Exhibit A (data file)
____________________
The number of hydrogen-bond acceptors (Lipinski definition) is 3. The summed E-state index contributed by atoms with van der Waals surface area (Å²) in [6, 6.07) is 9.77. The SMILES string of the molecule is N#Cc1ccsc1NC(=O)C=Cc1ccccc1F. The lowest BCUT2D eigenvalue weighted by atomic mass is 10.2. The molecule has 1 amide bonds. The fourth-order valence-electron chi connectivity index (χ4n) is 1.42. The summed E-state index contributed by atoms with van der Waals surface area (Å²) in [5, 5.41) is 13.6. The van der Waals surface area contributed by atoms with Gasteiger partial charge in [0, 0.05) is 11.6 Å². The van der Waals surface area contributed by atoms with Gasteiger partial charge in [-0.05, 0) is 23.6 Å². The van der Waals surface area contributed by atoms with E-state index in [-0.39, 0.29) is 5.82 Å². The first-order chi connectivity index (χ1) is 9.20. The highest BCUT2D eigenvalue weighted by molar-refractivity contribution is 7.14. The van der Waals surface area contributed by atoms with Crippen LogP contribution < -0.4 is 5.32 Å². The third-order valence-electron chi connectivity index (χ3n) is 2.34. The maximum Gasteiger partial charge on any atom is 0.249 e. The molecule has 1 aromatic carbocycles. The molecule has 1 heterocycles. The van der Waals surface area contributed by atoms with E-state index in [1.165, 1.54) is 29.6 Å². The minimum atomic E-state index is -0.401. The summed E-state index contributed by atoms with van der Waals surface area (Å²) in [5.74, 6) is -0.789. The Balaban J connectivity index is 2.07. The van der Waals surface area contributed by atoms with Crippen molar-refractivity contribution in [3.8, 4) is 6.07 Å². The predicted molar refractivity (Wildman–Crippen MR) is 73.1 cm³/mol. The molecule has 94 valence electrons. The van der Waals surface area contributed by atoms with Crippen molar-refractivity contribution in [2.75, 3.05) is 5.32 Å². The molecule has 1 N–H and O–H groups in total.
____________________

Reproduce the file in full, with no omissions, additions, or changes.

The number of hydrogen-bond acceptors (Lipinski definition) is 3. The summed E-state index contributed by atoms with van der Waals surface area (Å²) in [6, 6.07) is 9.77. The SMILES string of the molecule is N#Cc1ccsc1NC(=O)C=Cc1ccccc1F. The lowest BCUT2D eigenvalue weighted by atomic mass is 10.2. The molecule has 1 amide bonds. The fourth-order valence-electron chi connectivity index (χ4n) is 1.42. The summed E-state index contributed by atoms with van der Waals surface area (Å²) in [5, 5.41) is 13.6. The van der Waals surface area contributed by atoms with Gasteiger partial charge in [0, 0.05) is 11.6 Å². The van der Waals surface area contributed by atoms with Gasteiger partial charge in [-0.05, 0) is 23.6 Å². The van der Waals surface area contributed by atoms with E-state index in [-0.39, 0.29) is 5.82 Å². The first-order chi connectivity index (χ1) is 9.20. The highest BCUT2D eigenvalue weighted by molar-refractivity contribution is 7.14. The van der Waals surface area contributed by atoms with Crippen LogP contribution < -0.4 is 5.32 Å². The third-order valence-electron chi connectivity index (χ3n) is 2.34. The maximum Gasteiger partial charge on any atom is 0.249 e. The molecule has 1 aromatic carbocycles. The molecule has 1 heterocycles. The van der Waals surface area contributed by atoms with E-state index in [1.165, 1.54) is 29.6 Å². The minimum atomic E-state index is -0.401. The summed E-state index contributed by atoms with van der Waals surface area (Å²) in [5.74, 6) is -0.789. The Balaban J connectivity index is 2.07. The van der Waals surface area contributed by atoms with Crippen molar-refractivity contribution in [3.8, 4) is 6.07 Å². The predicted molar refractivity (Wildman–Crippen MR) is 73.1 cm³/mol. The molecule has 94 valence electrons. The van der Waals surface area contributed by atoms with Crippen molar-refractivity contribution in [2.75, 3.05) is 5.32 Å². The molecule has 1 N–H and O–H groups in total.